Any school advertising for a "vigorous and dynamic" teacher, a "mature"
secretary or even a deputy head with "five years' management experience"
could soon find itself in hot water.
New regulations against age discrimination make it illegal not just to advertise jobs with upper or lower age limits but even to imply a preference for candidates of a certain age.
Appointment panels could also be guilty of ageism if they reject older candidates because they cost more to employ than younger staff. This form of age discrimination has been going on at least since schools started managing their own budgets and remains widespread, according to a survey carried out by the Association of Teachers and Lecturers (ATL) this summer.
More than 1,000 members responded to the survey. Although 92 per cent said they had never faced age discrimination or been aware of it in their schools, 55 per cent claimed that their employers tended to recruit young people when they had vacancies.
Age discrimination in recruitment is usually covert. Sue Brown, who teaches in Northamptonshire, has been applying for permanent jobs since being made redundant 10 years ago and is convinced that her age and the experience that puts her at the top of the main pay scale count against her.
"I went for a job just before the summer holiday and was told by the head that I had more academic qualifications than he did, and I didn't even get an interview," says the fiftysomething maths and English teacher, who has set up her own private tuition business.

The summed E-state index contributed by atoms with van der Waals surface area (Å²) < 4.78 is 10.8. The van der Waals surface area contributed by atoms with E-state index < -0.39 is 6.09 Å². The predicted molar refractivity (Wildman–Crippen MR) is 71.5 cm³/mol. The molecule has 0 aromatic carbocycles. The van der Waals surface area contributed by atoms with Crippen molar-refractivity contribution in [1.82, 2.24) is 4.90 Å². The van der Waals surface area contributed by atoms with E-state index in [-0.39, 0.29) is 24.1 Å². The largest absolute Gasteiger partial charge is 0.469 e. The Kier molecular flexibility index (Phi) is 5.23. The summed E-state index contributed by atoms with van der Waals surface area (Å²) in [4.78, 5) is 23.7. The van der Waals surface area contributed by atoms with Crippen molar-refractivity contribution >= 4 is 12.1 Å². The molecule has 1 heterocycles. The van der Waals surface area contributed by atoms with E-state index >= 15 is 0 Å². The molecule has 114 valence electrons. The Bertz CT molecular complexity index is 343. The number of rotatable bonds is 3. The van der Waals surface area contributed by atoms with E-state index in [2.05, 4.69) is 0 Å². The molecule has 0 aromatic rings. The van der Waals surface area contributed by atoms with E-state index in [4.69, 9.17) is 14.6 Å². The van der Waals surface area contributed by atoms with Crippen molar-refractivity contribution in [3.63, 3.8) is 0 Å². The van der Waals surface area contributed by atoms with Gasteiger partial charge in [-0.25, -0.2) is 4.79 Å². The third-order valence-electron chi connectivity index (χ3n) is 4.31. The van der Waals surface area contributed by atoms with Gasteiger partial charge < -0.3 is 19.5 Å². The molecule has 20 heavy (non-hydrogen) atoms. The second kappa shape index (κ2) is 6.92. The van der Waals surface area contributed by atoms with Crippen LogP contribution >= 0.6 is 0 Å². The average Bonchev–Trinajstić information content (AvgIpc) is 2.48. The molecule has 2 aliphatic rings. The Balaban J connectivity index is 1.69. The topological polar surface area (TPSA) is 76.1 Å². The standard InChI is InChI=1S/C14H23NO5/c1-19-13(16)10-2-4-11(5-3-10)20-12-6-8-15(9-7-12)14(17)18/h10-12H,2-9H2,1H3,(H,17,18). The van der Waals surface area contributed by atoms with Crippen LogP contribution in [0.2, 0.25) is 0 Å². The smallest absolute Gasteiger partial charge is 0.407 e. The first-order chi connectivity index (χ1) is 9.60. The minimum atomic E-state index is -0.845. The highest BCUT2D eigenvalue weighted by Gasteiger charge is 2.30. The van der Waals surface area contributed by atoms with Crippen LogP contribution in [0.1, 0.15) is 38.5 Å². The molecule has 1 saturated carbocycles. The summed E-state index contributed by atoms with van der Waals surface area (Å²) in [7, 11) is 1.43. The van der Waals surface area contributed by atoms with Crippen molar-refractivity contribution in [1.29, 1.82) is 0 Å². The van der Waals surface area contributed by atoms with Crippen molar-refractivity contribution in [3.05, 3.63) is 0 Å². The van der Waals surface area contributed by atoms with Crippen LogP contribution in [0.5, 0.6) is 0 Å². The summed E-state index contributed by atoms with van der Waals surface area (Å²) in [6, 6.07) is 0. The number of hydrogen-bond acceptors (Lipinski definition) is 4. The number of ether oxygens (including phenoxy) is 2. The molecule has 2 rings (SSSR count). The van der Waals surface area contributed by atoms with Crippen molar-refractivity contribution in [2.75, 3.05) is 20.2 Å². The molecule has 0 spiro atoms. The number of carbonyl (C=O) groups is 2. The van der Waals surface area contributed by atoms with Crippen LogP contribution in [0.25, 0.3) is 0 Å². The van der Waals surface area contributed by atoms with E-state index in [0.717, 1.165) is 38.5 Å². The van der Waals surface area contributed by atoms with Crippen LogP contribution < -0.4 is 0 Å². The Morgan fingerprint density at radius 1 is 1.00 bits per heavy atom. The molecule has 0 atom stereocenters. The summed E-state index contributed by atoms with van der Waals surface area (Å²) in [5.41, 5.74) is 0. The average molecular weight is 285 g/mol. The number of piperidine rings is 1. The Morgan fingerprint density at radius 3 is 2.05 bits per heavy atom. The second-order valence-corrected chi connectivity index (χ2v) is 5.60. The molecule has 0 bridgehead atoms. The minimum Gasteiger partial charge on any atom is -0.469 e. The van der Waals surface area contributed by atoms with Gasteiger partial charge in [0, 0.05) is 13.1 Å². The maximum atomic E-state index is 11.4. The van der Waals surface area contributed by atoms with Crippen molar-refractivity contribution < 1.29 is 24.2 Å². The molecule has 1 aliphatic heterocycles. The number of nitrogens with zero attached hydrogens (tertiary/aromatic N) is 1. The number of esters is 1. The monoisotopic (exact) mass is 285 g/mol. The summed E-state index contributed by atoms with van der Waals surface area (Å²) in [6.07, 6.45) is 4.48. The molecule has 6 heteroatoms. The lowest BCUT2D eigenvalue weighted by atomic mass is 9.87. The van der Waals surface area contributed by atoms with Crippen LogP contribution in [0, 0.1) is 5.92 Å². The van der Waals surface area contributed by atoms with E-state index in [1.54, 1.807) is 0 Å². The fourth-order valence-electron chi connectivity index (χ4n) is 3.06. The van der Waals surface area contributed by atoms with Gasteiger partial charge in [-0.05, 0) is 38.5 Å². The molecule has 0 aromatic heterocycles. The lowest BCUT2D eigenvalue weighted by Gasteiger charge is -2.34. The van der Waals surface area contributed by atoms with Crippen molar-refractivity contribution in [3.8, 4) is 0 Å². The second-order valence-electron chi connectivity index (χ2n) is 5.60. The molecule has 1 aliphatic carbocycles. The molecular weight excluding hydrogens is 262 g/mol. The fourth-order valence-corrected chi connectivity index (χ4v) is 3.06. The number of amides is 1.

With half of teachers now over 45, concern about ageism is not confined to a disgruntled minority, as a recent survey for England's General Teaching Council (GTC) revealed.
Asked which employment-related equality issues they most wanted the GTC to focus on, 67 per cent of the 3,665 teachers surveyed mentioned age, followed by gender (59 per cent) and race and ethnicity (46 per cent).
Although age came out as the most important equality issue for all groups of teachers, heads selected it least often, unlike classroom teachers - especially long-serving ones - who selected it most often.
Carol Adams, the GTC's chief executive, believes this reflects a feeling among older classroom teachers that their work is not always valued.
Although a change in the law is not going to make that feeling suddenly go away, Ms Adams believes the new regulations will make a difference eventually.
"We think we are very fair in education, but there is still discrimination against older people in recruitment generally and that includes schools,"
she says. "However, these things are often quite subtle and difficult to prove. How do you know why you weren't shortlisted? So I don't think the legislation is going to have an impact on schools overnight, but it will gradually."
Philip Lott, senior solicitor at the ATL, says schools will have to re-examine their assumptions about what people of different ages can and can't do, as well as the "loose terminology" that is often used in job advertisements and recruitment literature.